Auckland will remain at Alert Level 3, meaning people cannot leave the city and should stay at home where possible, Ardern told a press conference Monday in Wellington. She said a vaccination target will provide the city, which has already been locked down for two months, a pathway out of restrictions.

“We need to keep going with both tools, restrictions and vaccinations, because with delta we cannot rely on just one,” Ardern said. “If we get this right, if we keep case numbers low while we vaccinate people, then it makes it easier for us to keep control of Covid while we ease restrictions in the future.”

Australia’s Queensland state to open to vaccinated travelers — 1:48 a.m.

By The Associated Press

Australia’s Queensland state announced plans Monday to open up to vaccinated travelers, ending the status it has enjoyed throughout the pandemic of remaining virtually free of COVID-19.

Queensland and Western Australia have been among the states most successful in keeping COVID-19 out, and they also were among the most reluctant to relax their strict border controls after the highly contagious delta variant took hold in New South Wales state in June and spread through Victoria and the Australian Capital Territory.

Queensland authorities warned infection rates would rise and remain high for months.

“For almost 600 days for nearly two years we have kept the virus out of Queensland,” Treasurer Cameron Dick said. “Those days will soon come to an end. This will be the end of the zero COVID for Queensland.”

Queensland Premier Annastacia Palaszczuk said fully vaccinated travelers would be allowed into the state without quarantining when 80% of the state’s population aged 16 and older was vaccinated. That benchmark is expected to be achieved by Dec. 17.

Travelers would also need to test negative to COVID-19 within three days before entering the state.

Vaccinated travelers will be allowed into Queensland when 70% of the target population is vaccinated, a target expected to be reached by Nov. 19, but will face restrictions including 14 days of quarantine on arrival.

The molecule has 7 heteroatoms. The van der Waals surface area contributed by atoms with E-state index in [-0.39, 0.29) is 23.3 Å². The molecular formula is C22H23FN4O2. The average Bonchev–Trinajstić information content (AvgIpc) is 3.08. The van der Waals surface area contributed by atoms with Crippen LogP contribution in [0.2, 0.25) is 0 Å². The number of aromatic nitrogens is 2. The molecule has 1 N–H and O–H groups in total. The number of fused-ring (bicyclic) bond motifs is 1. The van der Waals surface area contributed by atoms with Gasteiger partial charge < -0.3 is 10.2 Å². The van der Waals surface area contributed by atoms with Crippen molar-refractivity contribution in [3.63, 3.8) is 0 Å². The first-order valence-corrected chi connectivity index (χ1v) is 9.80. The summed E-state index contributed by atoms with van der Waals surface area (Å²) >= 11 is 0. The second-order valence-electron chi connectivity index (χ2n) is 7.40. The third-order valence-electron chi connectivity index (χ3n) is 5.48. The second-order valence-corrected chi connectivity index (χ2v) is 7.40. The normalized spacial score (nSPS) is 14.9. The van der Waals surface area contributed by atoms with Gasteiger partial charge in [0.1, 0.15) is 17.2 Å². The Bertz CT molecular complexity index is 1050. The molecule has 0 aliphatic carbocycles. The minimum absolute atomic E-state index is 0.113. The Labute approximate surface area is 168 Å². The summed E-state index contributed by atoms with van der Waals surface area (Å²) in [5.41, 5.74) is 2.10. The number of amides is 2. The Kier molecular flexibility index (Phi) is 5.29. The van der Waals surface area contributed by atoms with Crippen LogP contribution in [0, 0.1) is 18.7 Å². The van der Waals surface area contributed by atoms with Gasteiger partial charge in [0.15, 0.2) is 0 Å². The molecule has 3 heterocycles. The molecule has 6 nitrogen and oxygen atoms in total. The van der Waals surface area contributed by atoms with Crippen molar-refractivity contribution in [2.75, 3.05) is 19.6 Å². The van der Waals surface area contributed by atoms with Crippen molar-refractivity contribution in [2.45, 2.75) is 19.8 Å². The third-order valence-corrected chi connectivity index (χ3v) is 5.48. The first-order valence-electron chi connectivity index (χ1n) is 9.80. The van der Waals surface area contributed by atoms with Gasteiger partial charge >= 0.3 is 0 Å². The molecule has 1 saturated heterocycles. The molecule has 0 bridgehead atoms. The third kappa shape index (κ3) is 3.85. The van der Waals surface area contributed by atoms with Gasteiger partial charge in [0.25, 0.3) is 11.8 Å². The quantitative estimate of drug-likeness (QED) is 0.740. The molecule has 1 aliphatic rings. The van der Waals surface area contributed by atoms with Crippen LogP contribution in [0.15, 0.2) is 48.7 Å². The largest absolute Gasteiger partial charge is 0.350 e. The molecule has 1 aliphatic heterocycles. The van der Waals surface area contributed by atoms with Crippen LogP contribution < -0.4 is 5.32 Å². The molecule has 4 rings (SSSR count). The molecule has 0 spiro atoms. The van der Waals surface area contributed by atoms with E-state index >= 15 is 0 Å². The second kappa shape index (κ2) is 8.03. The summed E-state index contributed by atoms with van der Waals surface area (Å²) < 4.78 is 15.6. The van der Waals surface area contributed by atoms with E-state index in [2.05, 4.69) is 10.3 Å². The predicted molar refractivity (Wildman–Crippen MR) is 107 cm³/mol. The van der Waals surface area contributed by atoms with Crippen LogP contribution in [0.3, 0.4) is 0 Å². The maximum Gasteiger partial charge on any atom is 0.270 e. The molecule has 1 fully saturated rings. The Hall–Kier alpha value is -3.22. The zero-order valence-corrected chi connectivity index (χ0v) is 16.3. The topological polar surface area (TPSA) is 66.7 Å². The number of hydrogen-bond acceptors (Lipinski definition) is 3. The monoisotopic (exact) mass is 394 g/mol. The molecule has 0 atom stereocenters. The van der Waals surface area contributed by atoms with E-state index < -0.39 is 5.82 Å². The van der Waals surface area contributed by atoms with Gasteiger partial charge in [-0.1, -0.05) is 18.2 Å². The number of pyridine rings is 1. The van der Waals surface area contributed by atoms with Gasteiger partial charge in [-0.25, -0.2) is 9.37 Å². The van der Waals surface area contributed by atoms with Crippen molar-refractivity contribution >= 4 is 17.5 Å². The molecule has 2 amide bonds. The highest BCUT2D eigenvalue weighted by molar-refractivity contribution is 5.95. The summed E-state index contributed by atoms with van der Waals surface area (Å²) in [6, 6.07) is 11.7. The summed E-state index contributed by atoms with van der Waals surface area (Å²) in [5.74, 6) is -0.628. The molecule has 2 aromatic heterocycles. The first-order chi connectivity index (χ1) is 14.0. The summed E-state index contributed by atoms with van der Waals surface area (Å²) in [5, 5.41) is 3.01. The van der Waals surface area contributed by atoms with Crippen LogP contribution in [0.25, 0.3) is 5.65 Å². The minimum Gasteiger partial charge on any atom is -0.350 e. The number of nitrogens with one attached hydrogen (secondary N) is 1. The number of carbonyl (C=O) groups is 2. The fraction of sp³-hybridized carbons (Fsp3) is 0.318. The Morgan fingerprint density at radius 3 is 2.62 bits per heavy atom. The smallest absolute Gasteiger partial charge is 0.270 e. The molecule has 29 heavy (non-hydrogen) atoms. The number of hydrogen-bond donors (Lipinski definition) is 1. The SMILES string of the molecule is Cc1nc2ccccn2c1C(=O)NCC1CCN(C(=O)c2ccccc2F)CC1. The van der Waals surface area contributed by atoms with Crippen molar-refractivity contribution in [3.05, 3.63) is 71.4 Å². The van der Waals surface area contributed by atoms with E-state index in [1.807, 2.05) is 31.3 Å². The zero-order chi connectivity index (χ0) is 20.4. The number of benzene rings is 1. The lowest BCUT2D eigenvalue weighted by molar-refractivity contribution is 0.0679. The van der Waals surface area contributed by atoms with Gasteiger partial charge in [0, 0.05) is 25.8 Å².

Source : https://www.msn.com/en-us/news/us/us-hits-700000-covid-deaths-just-as-cases-begin-to-fall-vaccine-mandates-hit-amid-historic-health-care-staff-shortage/ar-AAODtSq

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Filed Under: MSN
More Connecticut state employees comply with vaccine or test mandate; US one-day vaccination number exceeds 1 million

Source:MSN

More Connecticut state employees comply with vaccine or test mandate; US one-day vaccination number exceeds 1 million

16 more Connecticut state employees fired over Gov. Lamont’s vaccine mandate, bringing total to 28

Source:YAHOO!News

16 more Connecticut state employees fired over Gov. Lamont’s vaccine mandate, bringing total to 28

Nearly 50 Connecticut state workers face discipline for disregarding COVID-19 vaccine-or-testing mandate

Source:Hartford Courant

Nearly 50 Connecticut state workers face discipline for disregarding COVID-19 vaccine-or-testing mandate

28 state employees fired, hundreds of CT health care workers suspended over COVID vaccine mandates

Source:Connecticut Post

28 state employees fired, hundreds of CT health care workers suspended over COVID vaccine mandates

Lamont delays suspension of state employees yet to comply with vaccine mandate

Source:WSHU news

Lamont delays suspension of state employees yet to comply with vaccine mandate

Covid News: Fear of Delta Is Motivating Americans to Get Shots More Than Mandates, Survey Finds

Source:New York Times

Covid News: Fear of Delta Is Motivating Americans to Get Shots More Than Mandates, Survey Finds